Sex and coronavirus (COVID-19)

Sex and coronavirus (COVID-19)

COVID-19 is a new illness that can affect your lungs and airways. It’s caused by a virus called coronavirus.  Covid-19 is highly contagious and as such has had a dramatic effect on our day to day lives.

 

To help stop the spread of coronavirus everyone has been asked to stay local and follow the health advice on hse.ie.

 

While there is no evidence that coronavirus can be sexually transmitted, it can be passed on through close contact with someone who has the virus.

 

Sex is an important part of life. While the recommendation is that we avoid hooking-up for sex, the reality is that some men will continue to do so. To make this as safe as possible here are some guidelines around having sex during the Covid -19 pandemic.

Reducing the risk of coronavirus during sex

You may not know if someone has coronavirus. Being sexually active with another person involves some risk of getting the virus. You can reduce this risk by following the advice below.

 

  • Only be sexually active with a partner you live with and who does not have the virus or symptoms of the virus.
  • Avoid being sexually active with anyone outside your household.
  • Avoid kissing anyone outside of your household and anyone with symptoms. Kissing can easily pass on coronavirus.
  • While the current advice is not to have sex with or kiss anyone outside of your household, if you do, it is important to limit it to as few partners as possible. Remember close sexual contact with anyone you are not living with can put you and others at risk of coronavirus. Use condoms and dental dams to reduce contact with saliva or faeces, especially during oral or anal sex and avoid rimming (mouth on anus) as it might spread coronavirus.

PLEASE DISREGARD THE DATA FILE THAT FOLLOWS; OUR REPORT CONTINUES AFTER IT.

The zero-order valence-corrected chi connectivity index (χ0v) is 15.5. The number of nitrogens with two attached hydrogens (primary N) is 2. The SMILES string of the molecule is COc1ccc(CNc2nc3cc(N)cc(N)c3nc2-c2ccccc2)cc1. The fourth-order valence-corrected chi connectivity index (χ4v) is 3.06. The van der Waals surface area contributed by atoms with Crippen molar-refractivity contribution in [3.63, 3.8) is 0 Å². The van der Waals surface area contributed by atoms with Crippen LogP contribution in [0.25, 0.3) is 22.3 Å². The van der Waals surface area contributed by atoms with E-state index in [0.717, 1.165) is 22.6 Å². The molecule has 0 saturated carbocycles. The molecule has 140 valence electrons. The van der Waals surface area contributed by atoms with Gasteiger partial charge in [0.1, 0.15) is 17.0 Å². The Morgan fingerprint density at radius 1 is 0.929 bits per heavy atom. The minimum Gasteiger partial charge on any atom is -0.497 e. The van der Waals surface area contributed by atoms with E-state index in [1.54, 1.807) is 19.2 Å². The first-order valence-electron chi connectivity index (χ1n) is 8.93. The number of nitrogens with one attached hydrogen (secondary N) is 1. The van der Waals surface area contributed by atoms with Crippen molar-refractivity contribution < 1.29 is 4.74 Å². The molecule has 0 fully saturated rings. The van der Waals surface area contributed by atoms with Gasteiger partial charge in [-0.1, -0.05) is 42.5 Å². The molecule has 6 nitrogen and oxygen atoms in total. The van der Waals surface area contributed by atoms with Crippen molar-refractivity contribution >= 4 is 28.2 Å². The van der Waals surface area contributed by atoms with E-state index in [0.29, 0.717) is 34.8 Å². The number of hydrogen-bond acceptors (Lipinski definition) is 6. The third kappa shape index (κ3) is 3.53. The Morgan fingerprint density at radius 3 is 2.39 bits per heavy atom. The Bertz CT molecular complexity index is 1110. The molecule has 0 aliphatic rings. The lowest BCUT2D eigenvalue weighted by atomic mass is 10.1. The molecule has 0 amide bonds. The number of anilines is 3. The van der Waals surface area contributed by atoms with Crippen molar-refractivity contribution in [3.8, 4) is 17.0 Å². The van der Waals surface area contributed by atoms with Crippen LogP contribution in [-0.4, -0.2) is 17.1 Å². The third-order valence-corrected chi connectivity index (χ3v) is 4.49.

• Wash before and after sex. This is more important than ever. Wash hands thoroughly and often with soap and water. Or carry hand sanitiser if outdoors.
  • Wear a face covering or mask. Maybe it’s your thing, maybe it’s not, but during COVID-19 wearing a face covering over your nose and mouth is a good way to add a layer of protection during sex. Heavy breathing and panting can spread the virus further, and if you or your sex partner have COVID-19 and don’t know it, a nose and mouth cover can help stop that spread.
  • Taking a break from physical and face-to face interactions is worth considering, especially if you usually meet your sex partners online, by outdoor cruising or if you make a living by having sex. Consider using video dates, sexting or chat rooms. Make sure to disinfect keyboards and touch screens that you share with others.
  • Make it a little kinky. Be creative with sexual positions and physical barriers, like walls, that allow sexual contact while preventing close face to face contact.
  • Consider non face-to-face quickies. The longer (15  minutes) you are in close contact with someone else the more chances of passing or getting Covid-19.
  • Masturbation will not spread coronavirus, especially if you wash your hands with soap and water for at least 20 seconds or use hand sanitiser before and after.
  • Likewise if you are fisting or using sex toys, wash your hands and the sex toys with soap and water for 20 seconds before and after. Wear a fisting glove if possible.